WSC 2004

WSC 2004 Final Abstracts

Logistics, Transportation, and Distribution Track

Sunday 1:00:00 PM 2:30:00 PM
Simulation of Advanced Aviation Concepts

Chair: Frederick Wieland (Aegis Technology Group)

Modeling Time and Space Metering of Flights in the National Airspace System
Paul T.R. Wang, Craig R Wanke, and Frederick P. Wieland (The MITRE Corporation)

Metering flights at key points such as sector crossings is an important operational procedure in mitigating National Airspace System (NAS) traffic congestion due to high demand or changing weather conditions. The authors combine a mathematical model for minutes-in-trail or miles-in-trail (MIT) metering with discrete event simulation in a newly developed tool that can be used by analysts to examine or predict existing or developing bottlenecks within NAS. We define a penalty function recursively in terms of MIT delays between leading and following flights. With discrete event simulations, it is possible to examine the anticipated MIT delays for all the flights scheduled to arrive at any crossing point. Impacts of flight cancellations, route changes, and additional enroute delays as results of airport or sector congestion can all be evaluated during each simulation by updating the scheduled flight crossing times and the expected MIT delay penalties for all the trailing flights.

Traffic Flow Management Modeling and Operational Complexity
Brendan Patrick Hogan and Leonard A. Wojcik (The MITRE Corporation)

Traffic Flow Management (TFM) actions are commonly used to mitigate capacity/demand imbalances within the National Airspace System (NAS). Modeling TFM events has proven challenging in the past, partly because of weather forecast uncertainty, and partly because of the complexity and unpredictability associated with highly-interrelated traffic patterns and distributed decision-making in the NAS. In this paper, we present results of a simulation of a NAS TFM event in which weather effects are relatively small. This facilitates interpretation of the similarities and differences between simulation results and the actual event in terms of NAS operations and decision making, with relatively small weather-related complications. We conclude that TFM modeling shows promise as a tool to aid post-event TFM analysis, but the complex operational factors impose limits on the predictability of outcomes in TFM events. A CAASD-developed fast-time network simulation of the NAS was used for this analysis.

Estimating Efficacy of Progressive Planning for Air Traffic Flow Management
Lynne Fellman, James S. DeArmon, and Kelly A. Connolly (The MITRE Corporation)

Air traffic flow management (TFM) is a set of processes and procedures which seek to balance the demand for airspace resources with the capacity of these resources. Examples of resources are airports, sectors (airspace volumes managed by air traffic controllers), and fixes (imaginary points in space used for navigation). The Federal Aviation Administration (FAA) is continually looking for ways to provide new tools and techniques for TFM personnel. As the TFM function improves, flight efficiency improves, and the experience of the flying public is likewise improved. In this paper, we describe a simulation modeling exercise to assess the benefit, if any, of a proposed new feature of TFM called Progressive Planning (P2). P2 allows the flow manager to model the impact of multiple concurrent flow management actions. It is envisioned that the improved modeling leads to better decision-making, which leads to greater flight efficiency.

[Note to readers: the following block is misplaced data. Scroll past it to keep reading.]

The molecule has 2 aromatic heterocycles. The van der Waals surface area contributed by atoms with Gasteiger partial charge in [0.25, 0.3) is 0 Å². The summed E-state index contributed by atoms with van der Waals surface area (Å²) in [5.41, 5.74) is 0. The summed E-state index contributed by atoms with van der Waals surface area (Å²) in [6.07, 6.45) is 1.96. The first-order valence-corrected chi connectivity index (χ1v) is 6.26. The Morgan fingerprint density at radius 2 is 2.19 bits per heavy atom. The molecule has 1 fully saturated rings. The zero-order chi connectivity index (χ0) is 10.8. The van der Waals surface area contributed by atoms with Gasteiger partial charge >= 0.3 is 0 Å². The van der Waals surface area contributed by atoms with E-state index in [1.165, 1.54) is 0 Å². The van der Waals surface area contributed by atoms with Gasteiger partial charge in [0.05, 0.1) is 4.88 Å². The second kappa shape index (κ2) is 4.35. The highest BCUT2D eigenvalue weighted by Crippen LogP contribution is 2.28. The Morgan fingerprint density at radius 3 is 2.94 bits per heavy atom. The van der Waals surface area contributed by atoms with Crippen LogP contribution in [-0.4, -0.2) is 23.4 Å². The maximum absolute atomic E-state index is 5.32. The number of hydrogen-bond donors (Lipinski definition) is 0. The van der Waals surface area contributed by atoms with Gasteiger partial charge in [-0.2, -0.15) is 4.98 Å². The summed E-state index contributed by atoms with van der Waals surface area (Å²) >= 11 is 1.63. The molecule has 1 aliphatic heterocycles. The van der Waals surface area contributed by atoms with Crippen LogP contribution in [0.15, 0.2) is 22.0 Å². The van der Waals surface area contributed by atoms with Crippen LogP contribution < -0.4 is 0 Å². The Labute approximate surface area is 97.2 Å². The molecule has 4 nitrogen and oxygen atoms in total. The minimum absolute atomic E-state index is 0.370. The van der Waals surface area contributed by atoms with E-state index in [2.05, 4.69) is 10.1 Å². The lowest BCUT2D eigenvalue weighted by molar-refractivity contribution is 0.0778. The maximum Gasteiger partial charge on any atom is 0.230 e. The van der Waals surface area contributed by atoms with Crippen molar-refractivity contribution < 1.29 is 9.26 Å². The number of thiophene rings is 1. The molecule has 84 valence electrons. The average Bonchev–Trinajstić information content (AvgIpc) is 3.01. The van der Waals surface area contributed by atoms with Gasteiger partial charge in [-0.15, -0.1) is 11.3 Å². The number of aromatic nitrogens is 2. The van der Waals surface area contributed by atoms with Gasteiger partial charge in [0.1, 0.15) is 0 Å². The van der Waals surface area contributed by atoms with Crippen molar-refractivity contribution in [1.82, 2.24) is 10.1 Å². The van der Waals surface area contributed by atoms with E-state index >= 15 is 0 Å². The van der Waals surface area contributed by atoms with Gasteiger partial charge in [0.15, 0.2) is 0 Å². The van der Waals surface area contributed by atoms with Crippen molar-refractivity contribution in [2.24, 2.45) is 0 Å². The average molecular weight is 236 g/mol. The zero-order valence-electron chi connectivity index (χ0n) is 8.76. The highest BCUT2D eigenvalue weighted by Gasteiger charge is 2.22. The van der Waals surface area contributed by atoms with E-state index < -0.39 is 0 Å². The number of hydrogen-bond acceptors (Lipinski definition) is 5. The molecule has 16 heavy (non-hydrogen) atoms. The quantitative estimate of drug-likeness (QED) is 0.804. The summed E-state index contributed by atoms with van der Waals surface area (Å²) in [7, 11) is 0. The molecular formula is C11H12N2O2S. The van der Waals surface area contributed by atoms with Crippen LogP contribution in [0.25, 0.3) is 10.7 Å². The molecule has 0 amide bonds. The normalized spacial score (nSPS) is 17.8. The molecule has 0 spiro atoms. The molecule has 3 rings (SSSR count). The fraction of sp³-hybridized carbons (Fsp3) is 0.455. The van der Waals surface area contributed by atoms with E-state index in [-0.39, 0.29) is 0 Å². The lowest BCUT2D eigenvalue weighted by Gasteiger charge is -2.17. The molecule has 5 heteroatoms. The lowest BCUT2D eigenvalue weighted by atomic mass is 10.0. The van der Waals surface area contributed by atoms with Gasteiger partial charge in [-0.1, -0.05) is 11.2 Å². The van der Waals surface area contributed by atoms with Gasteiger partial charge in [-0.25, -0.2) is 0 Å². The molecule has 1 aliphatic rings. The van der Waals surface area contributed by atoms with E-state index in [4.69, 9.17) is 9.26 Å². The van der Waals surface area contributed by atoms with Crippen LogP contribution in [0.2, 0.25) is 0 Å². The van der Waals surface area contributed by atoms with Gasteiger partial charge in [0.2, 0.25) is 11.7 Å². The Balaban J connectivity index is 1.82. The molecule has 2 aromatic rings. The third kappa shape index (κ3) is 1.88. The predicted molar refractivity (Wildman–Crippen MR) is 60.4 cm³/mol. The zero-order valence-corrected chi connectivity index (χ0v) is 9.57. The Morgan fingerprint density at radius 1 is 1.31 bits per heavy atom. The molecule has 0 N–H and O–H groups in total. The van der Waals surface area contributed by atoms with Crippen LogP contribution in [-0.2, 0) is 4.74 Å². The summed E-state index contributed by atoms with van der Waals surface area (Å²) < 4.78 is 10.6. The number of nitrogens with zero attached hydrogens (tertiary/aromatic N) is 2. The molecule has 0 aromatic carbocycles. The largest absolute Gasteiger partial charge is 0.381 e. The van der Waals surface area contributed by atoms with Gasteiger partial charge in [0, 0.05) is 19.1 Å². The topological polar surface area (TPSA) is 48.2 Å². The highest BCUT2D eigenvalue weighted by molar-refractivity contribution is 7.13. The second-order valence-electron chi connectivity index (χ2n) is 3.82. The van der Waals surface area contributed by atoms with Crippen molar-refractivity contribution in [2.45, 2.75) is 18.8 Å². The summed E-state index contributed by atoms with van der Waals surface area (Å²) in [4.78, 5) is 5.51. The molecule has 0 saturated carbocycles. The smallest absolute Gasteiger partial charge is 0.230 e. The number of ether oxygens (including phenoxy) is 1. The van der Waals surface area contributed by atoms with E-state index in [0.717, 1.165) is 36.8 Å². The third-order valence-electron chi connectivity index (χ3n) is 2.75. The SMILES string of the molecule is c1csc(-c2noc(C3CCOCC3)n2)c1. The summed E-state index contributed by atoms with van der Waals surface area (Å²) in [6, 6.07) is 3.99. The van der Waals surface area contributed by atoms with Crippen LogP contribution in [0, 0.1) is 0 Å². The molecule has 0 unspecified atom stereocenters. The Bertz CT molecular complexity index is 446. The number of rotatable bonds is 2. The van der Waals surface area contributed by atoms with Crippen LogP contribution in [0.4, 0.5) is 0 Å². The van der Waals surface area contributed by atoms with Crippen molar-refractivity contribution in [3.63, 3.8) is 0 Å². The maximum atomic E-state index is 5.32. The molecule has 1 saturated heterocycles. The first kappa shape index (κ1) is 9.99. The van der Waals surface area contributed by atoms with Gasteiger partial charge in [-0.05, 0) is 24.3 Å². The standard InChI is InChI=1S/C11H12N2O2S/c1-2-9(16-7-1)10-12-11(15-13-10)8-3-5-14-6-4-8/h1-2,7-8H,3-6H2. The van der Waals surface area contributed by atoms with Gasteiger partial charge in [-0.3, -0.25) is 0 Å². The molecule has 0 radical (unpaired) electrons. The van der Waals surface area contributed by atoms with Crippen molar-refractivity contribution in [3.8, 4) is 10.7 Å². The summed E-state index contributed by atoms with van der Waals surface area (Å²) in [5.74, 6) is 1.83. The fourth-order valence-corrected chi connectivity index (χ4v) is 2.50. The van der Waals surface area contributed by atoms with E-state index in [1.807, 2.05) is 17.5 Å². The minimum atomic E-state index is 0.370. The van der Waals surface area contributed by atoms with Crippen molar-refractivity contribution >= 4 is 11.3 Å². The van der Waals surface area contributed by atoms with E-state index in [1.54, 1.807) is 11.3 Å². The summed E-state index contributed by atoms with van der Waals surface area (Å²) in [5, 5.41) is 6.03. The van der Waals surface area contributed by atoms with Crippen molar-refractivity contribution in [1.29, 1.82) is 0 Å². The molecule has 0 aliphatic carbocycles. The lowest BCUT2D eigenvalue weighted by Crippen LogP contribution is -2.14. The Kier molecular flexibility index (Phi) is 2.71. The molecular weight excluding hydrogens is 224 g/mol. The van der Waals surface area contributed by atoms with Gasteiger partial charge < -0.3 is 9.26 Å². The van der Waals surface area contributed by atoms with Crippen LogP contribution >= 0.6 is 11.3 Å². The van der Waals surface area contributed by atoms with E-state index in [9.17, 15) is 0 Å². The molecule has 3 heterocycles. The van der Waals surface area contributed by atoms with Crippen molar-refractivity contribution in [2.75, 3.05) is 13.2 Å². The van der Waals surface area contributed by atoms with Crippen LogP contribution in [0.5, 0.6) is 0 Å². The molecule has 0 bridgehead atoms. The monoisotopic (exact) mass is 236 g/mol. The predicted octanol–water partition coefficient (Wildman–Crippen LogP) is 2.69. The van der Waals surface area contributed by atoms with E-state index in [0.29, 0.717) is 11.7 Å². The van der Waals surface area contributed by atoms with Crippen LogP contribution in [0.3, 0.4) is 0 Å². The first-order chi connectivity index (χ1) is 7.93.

Sunday 3:00:00 PM 4:30:00 PM
Advanced Simulation Methods for Transportation I

Chair: Lisa Schaefer (MITRE/CAASD)

In 2001, Detroit Metropolitan Wayne County Airport (DTW) opened a new runway parallel to three existing runways. While this increases DTW’s runway capacity, the airport is served by an airspace (routes, procedures, and controller assignments) that was designed only for a three-runway airport. To increase the airport’s effective capac-ity, the Detroit-area Terminal Radar Approach Control facility (D21 TRACON) and nearby Air Route Traffic Control Centers (ARTCC) are redesigning their airspace. This paper describes the simulation modeling effort to estimate delay and cost benefits of the ARTCC redesign for arrival traffic. The model, written in the SLX simulation lan-guage, represents miles-in-trail (MIT) restrictions, as well as air traffic controllers’ ability to direct flights to different paths dynamically, based on predicted demand down-stream. The redesign work is part of the Federal Aviation Administration’s Midwest Airspace Capacity Enhancement (MACE) project.

Stream Option Manager
William P. Niedringhaus (The Mitre Corporation) and Michael J. White and Patrick L. Jones (The MITRE Corporation)

Stream Option Manager (SOM) is a set of mathematical tools developed at The MITRE Corporation’s Center for Advanced Aviation System Development (CAASD). While still under development, it holds the potential to provide modelers an automated capability for separation, sequencing, spacing and proper exit strategy of aircraft in en route airspace. SOM addresses these services in a single, integrated linear programming solution. SOM com-putes modified flight paths meeting all constraints while minimally deviating from preferred trajectories. A proto-type implementation of SOM is being evaluated in several applications. These include (a) an automated generator of sector complexity metrics e.g., by measuring the number and magnitude of separation actions needed to resolve a given traffic situation, (b) a means of performing system-wide analyses of revised conflict resolution requirements, e.g., revised separation standards, and (c) an automated controller-surrogate for simulation studies. The SOM metrics will be described, and example applications will be presented